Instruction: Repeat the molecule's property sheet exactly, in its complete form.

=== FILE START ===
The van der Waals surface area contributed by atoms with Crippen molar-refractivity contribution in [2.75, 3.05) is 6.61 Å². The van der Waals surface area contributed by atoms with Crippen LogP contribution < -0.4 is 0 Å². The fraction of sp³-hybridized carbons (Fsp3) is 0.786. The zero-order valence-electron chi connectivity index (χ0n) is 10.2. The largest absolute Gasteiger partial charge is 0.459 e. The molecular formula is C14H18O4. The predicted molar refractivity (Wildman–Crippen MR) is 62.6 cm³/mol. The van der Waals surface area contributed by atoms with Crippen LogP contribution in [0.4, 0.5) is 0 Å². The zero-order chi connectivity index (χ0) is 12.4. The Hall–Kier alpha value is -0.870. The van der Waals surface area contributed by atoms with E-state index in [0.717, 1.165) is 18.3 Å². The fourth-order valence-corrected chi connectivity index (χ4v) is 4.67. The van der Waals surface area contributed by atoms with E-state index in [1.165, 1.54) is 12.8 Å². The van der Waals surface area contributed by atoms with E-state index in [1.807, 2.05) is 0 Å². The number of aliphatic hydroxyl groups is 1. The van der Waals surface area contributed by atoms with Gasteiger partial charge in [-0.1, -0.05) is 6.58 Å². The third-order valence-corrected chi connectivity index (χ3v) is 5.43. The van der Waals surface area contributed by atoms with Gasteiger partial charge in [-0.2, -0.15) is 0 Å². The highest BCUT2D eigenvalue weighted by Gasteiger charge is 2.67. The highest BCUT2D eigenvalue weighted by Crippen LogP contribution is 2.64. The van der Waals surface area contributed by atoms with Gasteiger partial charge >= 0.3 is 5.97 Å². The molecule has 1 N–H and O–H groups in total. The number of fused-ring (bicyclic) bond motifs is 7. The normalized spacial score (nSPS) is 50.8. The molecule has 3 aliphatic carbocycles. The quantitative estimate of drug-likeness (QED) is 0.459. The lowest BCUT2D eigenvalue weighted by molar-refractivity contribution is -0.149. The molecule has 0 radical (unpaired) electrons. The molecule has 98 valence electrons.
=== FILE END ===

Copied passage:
The van der Waals surface area contributed by atoms with Crippen molar-refractivity contribution in [2.75, 3.05) is 6.61 Å². The van der Waals surface area contributed by atoms with Crippen LogP contribution < -0.4 is 0 Å². The fraction of sp³-hybridized carbons (Fsp3) is 0.786. The zero-order valence-electron chi connectivity index (χ0n) is 10.2. The largest absolute Gasteiger partial charge is 0.459 e. The molecular formula is C14H18O4. The predicted molar refractivity (Wildman–Crippen MR) is 62.6 cm³/mol. The van der Waals surface area contributed by atoms with Crippen LogP contribution in [0.4, 0.5) is 0 Å². The zero-order chi connectivity index (χ0) is 12.4. The Hall–Kier alpha value is -0.870. The van der Waals surface area contributed by atoms with E-state index in [0.717, 1.165) is 18.3 Å². The fourth-order valence-corrected chi connectivity index (χ4v) is 4.67. The van der Waals surface area contributed by atoms with E-state index in [1.165, 1.54) is 12.8 Å². The van der Waals surface area contributed by atoms with E-state index in [1.807, 2.05) is 0 Å². The number of aliphatic hydroxyl groups is 1. The van der Waals surface area contributed by atoms with Gasteiger partial charge in [-0.1, -0.05) is 6.58 Å². The third-order valence-corrected chi connectivity index (χ3v) is 5.43. The van der Waals surface area contributed by atoms with Gasteiger partial charge in [-0.2, -0.15) is 0 Å². The highest BCUT2D eigenvalue weighted by Gasteiger charge is 2.67. The highest BCUT2D eigenvalue weighted by Crippen LogP contribution is 2.64. The van der Waals surface area contributed by atoms with Gasteiger partial charge >= 0.3 is 5.97 Å². The molecule has 1 N–H and O–H groups in total. The number of fused-ring (bicyclic) bond motifs is 7. The normalized spacial score (nSPS) is 50.8. The molecule has 3 aliphatic carbocycles. The quantitative estimate of drug-likeness (QED) is 0.459. The lowest BCUT2D eigenvalue weighted by molar-refractivity contribution is -0.149. The molecule has 0 radical (unpaired) electrons. The molecule has 98 valence electrons.